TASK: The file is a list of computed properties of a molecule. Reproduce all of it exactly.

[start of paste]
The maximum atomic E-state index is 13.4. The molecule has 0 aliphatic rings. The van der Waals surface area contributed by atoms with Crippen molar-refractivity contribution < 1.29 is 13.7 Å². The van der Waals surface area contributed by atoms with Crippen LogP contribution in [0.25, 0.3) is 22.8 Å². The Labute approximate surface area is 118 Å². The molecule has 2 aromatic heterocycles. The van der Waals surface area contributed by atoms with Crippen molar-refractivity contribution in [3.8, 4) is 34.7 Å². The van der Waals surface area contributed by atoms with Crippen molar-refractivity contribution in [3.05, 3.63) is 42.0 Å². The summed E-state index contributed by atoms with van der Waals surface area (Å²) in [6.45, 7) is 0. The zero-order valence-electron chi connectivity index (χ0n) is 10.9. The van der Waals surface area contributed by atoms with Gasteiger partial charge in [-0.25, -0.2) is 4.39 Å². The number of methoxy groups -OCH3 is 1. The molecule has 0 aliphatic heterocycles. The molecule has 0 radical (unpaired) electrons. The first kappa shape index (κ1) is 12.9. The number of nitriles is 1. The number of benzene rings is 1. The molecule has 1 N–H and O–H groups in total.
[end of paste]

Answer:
The maximum atomic E-state index is 13.4. The molecule has 0 aliphatic rings. The van der Waals surface area contributed by atoms with Crippen molar-refractivity contribution < 1.29 is 13.7 Å². The van der Waals surface area contributed by atoms with Crippen LogP contribution in [0.25, 0.3) is 22.8 Å². The Labute approximate surface area is 118 Å². The molecule has 2 aromatic heterocycles. The van der Waals surface area contributed by atoms with Crippen molar-refractivity contribution in [3.8, 4) is 34.7 Å². The van der Waals surface area contributed by atoms with Crippen molar-refractivity contribution in [3.05, 3.63) is 42.0 Å². The summed E-state index contributed by atoms with van der Waals surface area (Å²) in [6.45, 7) is 0. The zero-order valence-electron chi connectivity index (χ0n) is 10.9. The van der Waals surface area contributed by atoms with Gasteiger partial charge in [-0.25, -0.2) is 4.39 Å². The number of methoxy groups -OCH3 is 1. The molecule has 0 aliphatic heterocycles. The molecule has 0 radical (unpaired) electrons. The first kappa shape index (κ1) is 12.9. The number of nitriles is 1. The number of benzene rings is 1. The molecule has 1 N–H and O–H groups in total.